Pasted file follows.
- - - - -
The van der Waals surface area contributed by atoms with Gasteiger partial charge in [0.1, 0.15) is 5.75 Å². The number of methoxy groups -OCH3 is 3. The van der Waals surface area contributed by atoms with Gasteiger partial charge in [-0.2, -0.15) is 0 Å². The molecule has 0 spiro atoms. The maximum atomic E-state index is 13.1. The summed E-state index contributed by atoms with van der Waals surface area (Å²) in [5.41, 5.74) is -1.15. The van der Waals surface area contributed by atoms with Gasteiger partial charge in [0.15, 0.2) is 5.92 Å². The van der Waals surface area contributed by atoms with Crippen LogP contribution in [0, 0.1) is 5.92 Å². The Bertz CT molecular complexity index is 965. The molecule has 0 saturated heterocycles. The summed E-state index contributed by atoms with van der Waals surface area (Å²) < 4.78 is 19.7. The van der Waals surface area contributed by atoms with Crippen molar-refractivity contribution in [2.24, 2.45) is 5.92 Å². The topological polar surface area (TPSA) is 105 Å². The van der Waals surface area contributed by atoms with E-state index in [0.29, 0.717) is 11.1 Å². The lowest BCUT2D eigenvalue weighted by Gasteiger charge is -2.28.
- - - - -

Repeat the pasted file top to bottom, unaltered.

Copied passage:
The van der Waals surface area contributed by atoms with Gasteiger partial charge in [0.1, 0.15) is 5.75 Å². The number of methoxy groups -OCH3 is 3. The van der Waals surface area contributed by atoms with Gasteiger partial charge in [-0.2, -0.15) is 0 Å². The molecule has 0 spiro atoms. The maximum atomic E-state index is 13.1. The summed E-state index contributed by atoms with van der Waals surface area (Å²) in [5.41, 5.74) is -1.15. The van der Waals surface area contributed by atoms with Gasteiger partial charge in [0.15, 0.2) is 5.92 Å². The van der Waals surface area contributed by atoms with Crippen LogP contribution in [0, 0.1) is 5.92 Å². The Bertz CT molecular complexity index is 965. The molecule has 0 saturated heterocycles. The summed E-state index contributed by atoms with van der Waals surface area (Å²) < 4.78 is 19.7. The van der Waals surface area contributed by atoms with Crippen molar-refractivity contribution in [2.24, 2.45) is 5.92 Å². The topological polar surface area (TPSA) is 105 Å². The van der Waals surface area contributed by atoms with E-state index in [0.29, 0.717) is 11.1 Å². The lowest BCUT2D eigenvalue weighted by Gasteiger charge is -2.28.